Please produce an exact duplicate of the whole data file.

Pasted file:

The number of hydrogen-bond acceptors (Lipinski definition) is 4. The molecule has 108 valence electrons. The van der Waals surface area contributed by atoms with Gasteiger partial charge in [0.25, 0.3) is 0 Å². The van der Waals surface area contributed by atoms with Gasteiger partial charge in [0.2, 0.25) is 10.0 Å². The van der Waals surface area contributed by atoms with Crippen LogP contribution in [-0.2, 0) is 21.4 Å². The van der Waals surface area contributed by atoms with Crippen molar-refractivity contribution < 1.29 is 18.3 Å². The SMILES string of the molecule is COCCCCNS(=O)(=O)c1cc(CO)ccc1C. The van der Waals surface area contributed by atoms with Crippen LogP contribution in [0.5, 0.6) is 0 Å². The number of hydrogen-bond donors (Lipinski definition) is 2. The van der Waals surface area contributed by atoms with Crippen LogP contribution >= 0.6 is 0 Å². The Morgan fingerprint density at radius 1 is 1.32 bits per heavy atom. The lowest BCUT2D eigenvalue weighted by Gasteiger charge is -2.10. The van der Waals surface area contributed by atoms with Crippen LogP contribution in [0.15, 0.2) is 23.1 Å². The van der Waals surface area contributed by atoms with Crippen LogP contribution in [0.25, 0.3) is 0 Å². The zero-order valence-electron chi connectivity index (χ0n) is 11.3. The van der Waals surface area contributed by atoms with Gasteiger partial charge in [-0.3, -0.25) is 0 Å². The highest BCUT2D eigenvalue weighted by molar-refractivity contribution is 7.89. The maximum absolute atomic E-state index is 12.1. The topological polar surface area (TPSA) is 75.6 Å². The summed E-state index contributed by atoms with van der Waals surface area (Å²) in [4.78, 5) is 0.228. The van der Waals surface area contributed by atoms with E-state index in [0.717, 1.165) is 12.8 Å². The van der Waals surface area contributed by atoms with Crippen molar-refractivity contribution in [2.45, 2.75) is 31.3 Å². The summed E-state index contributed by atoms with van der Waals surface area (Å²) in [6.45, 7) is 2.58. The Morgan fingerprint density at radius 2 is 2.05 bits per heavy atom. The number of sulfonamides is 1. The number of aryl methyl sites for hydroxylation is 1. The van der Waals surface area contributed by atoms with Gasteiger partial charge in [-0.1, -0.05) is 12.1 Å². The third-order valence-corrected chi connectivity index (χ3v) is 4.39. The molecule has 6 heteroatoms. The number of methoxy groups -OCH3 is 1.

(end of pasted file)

The number of hydrogen-bond acceptors (Lipinski definition) is 4. The molecule has 108 valence electrons. The van der Waals surface area contributed by atoms with Gasteiger partial charge in [0.25, 0.3) is 0 Å². The van der Waals surface area contributed by atoms with Gasteiger partial charge in [0.2, 0.25) is 10.0 Å². The van der Waals surface area contributed by atoms with Crippen LogP contribution in [-0.2, 0) is 21.4 Å². The van der Waals surface area contributed by atoms with Crippen molar-refractivity contribution < 1.29 is 18.3 Å². The SMILES string of the molecule is COCCCCNS(=O)(=O)c1cc(CO)ccc1C. The van der Waals surface area contributed by atoms with Crippen LogP contribution in [0.5, 0.6) is 0 Å². The number of hydrogen-bond donors (Lipinski definition) is 2. The van der Waals surface area contributed by atoms with Crippen LogP contribution >= 0.6 is 0 Å². The Morgan fingerprint density at radius 1 is 1.32 bits per heavy atom. The lowest BCUT2D eigenvalue weighted by Gasteiger charge is -2.10. The van der Waals surface area contributed by atoms with Crippen LogP contribution in [0.15, 0.2) is 23.1 Å². The van der Waals surface area contributed by atoms with Crippen LogP contribution in [0.25, 0.3) is 0 Å². The zero-order valence-electron chi connectivity index (χ0n) is 11.3. The van der Waals surface area contributed by atoms with Gasteiger partial charge in [-0.3, -0.25) is 0 Å². The highest BCUT2D eigenvalue weighted by molar-refractivity contribution is 7.89. The maximum absolute atomic E-state index is 12.1. The topological polar surface area (TPSA) is 75.6 Å². The summed E-state index contributed by atoms with van der Waals surface area (Å²) in [4.78, 5) is 0.228. The van der Waals surface area contributed by atoms with E-state index in [0.717, 1.165) is 12.8 Å². The van der Waals surface area contributed by atoms with Crippen molar-refractivity contribution in [2.45, 2.75) is 31.3 Å². The summed E-state index contributed by atoms with van der Waals surface area (Å²) in [6.45, 7) is 2.58. The Morgan fingerprint density at radius 2 is 2.05 bits per heavy atom. The number of sulfonamides is 1. The number of aryl methyl sites for hydroxylation is 1. The van der Waals surface area contributed by atoms with Gasteiger partial charge in [-0.1, -0.05) is 12.1 Å². The third-order valence-corrected chi connectivity index (χ3v) is 4.39. The molecule has 6 heteroatoms. The number of methoxy groups -OCH3 is 1.